A regional Veteran Affairs manager already embroiled in one whistle-blower retaliation scandal accessed a file that included another whistle-blower’s medical records.
Dr. Michael Adelman, the Veteran Integrated Services Network (VISN) 4 manager, was one of at least 15 people who had access to an Administrative Investigation Board (AIB) file of James DeNofrio, an employee and whistle-blower at the Altoona VA Medical Center, a Pennsylvania hospital in the VISN 4 region. That file included a copy of DeNofrio’s health records, according to a letter shared with The Daily Caller.
An AIB is a formal internal investigation designed to root out bad employees and fix inefficiencies, but many whistle-blowers have complained it has evolved into a form of whistle-blower retaliation.
Shortly after DeNofrio made a disclosure to the Office of Special Counsel (OSC) in 2015, he was the target of an AIB; this AIB took nearly a year to complete before no punishment was taken.
In February 2017, DeNofrio, through a Freedom of Information Act request, received the contents of his AIB, which included a copy of his medical records.
The Health Insurance Portability and Accountability Act (HIPAA) strictly forbids the disclosure of a patient’s medical records without written permission.
Though this is forbidden, this practice is so prevalent that in April 2015, then Office of Special Counsel director Carolyn Lerner testified in Congress about this epidemic.
DeNofrio said that the perpetrators in these cases are rarely punished.
In April, DeNofrio received a letter from Adelman confirming that his medical records had been incorporated into the investigative file and then viewed.
“It was identified that the AIB file was maintained on a Share Point site that multiple individuals had access to,” Adelman wrote in the letter. “Upon investigation of your report it was determined that there was a disc that was disclosed to two people.”
“All information has been removed from the SharePoint and education has been provided regarding the placement of sensitive information on a SharePoint site,” he continued. “The Office of General Counsel is retrieving the discs that contain [protected health information] and providing the requesters with a redacted copy.”
“We are notifying you so that you may choose to take appropriate steps to protect yourself against identity theft,” Adelman wrote at the time.
He didn’t say who accessed DeNofrio’s records, nor did he let on that he himself had access to the records in the letter.
In a separate case, Adelman decided to terminate Dr. Dale Klein, a doctor specializing in pain management turned whistle-blower at the Poplar Bluff, Missouri VA Medical Center, even though that hospital is located in a different region, VISN 15, than the region he heads.
In this case, DeNofrio made a FOIA request, asking for a list of people who had accessed his AIB file, which he’d learned was put on an internal SharePoint system.
“The Share Point was removed with no existing sub-sites on April 13, 2017,” said Barbara Wallace, an employee with the VA regional office who handled the FOIA request in June 2017.
Then, Tim Skarada, another employee and whistle-blower who was the subject of the same AIB, also made a request for the same file.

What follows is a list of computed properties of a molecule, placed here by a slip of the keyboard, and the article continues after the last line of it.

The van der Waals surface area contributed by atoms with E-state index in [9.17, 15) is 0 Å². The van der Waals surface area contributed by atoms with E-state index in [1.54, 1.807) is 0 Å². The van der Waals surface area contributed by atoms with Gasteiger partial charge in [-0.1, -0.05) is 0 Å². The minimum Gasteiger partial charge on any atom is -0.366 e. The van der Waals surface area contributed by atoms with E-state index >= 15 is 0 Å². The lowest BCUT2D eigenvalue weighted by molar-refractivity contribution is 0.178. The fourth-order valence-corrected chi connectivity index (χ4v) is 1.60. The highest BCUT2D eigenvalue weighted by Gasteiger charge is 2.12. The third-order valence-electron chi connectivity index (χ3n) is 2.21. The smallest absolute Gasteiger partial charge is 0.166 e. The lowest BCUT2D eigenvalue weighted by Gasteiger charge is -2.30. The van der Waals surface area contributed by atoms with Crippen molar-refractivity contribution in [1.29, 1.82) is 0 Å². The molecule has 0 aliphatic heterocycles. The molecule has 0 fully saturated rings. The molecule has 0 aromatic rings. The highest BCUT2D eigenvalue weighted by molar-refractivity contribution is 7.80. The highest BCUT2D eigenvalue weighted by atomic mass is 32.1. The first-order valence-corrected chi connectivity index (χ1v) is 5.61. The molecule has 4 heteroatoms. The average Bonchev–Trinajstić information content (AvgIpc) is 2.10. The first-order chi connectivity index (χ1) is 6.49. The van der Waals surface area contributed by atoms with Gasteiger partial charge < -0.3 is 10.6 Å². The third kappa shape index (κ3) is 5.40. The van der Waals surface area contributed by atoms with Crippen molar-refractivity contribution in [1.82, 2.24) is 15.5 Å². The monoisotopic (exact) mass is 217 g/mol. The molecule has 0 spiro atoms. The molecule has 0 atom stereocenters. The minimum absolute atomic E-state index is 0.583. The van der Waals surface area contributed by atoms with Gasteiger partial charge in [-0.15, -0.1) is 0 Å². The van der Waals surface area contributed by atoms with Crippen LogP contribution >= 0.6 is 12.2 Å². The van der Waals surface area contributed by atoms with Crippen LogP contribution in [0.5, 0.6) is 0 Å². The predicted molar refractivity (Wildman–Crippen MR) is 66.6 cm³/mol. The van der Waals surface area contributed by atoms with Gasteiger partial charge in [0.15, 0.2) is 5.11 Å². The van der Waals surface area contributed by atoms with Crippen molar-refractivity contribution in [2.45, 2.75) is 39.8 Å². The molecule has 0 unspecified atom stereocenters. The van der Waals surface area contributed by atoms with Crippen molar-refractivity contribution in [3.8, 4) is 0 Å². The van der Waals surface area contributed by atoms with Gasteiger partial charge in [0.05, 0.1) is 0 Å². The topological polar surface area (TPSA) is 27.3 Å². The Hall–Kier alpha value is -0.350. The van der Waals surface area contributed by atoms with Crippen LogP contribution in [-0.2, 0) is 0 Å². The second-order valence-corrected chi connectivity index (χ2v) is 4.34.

After Skarada was told the file was still active, DeNofrio filed a new FOIA request, which successfully turned up the SharePoint file. Adelman was the top name listed of those who had access to it.
Adelman, who provided a statement through David Cowgill, the VISN 4 public affairs officer, told TheDC he did nothing wrong in reviewing the AIB information.
“Dr. Adelman did not access Mr. DeNofrio’s medical records. He appropriately reviewed the results of an Administrative Investigation Board (AIB) that included portions of Mr. DeNofrio’s medical records. A privacy complaint filed by Mr. DeNofrio concerning the individuals who had access to the AIB was investigated and access was found to be appropriate.”
But in response, DeNofrio insisted that the law is on his side.
“VA Handbook 0700 (Administrative Investigations) states that ‘information does not lose its protection under the Privacy Act by virtue of being included in an investigation,” DeNofrio said. “Therefore, AIBs must be particularly careful to avoid unauthorized disclosure to others of information derived from Privacy Act systems of records.’ This means that no matter how hard VA tries to justify their actions, they appear to have violated their own policy when Dr. Adelman and / or his many subordinates in VISN4 and the Altoona VAMC accessed my non-employee, HIPAA-protected, personal, Veteran medical records which according to the above policy should never have been put in an AIB or VA SharePoint to begin with. To my understanding, there continue to be ongoing federal investigations into the repeated accesses made to my Veteran medical records as well as many other whistleblowers’ medical records across the VA.”
DeNofrio further stated that any investigation that Adelman referred to would only be an internal investigation because the Department of Health and Human Services has included DeNofrio’s information into a larger investigation on the illegal access of veteran’s medical records in the VA; DeNofrio said that investigation has not yet concluded.
Though an AIB is supposed to last no more than 120 days, DeNofrio’s AIB, which began in December 2015, lasted nearly a year and only ended after repeated queries from media and Democratic Pennsylvania Sen. Robert Casey’s office.
DeNofrio said he was told by then Altoona VAMC Medical Director, Judy Heyman, in October 2016, that he and Skarada had been found guilty of every allegation against them, but that there would be no punishment.
At the time, DeNofrio only received a memo that stated the decision; he’s received everything else — his thousand-page investigative file, SharePoint information, and the list of those who had access to the AIB — only after FOIA requests.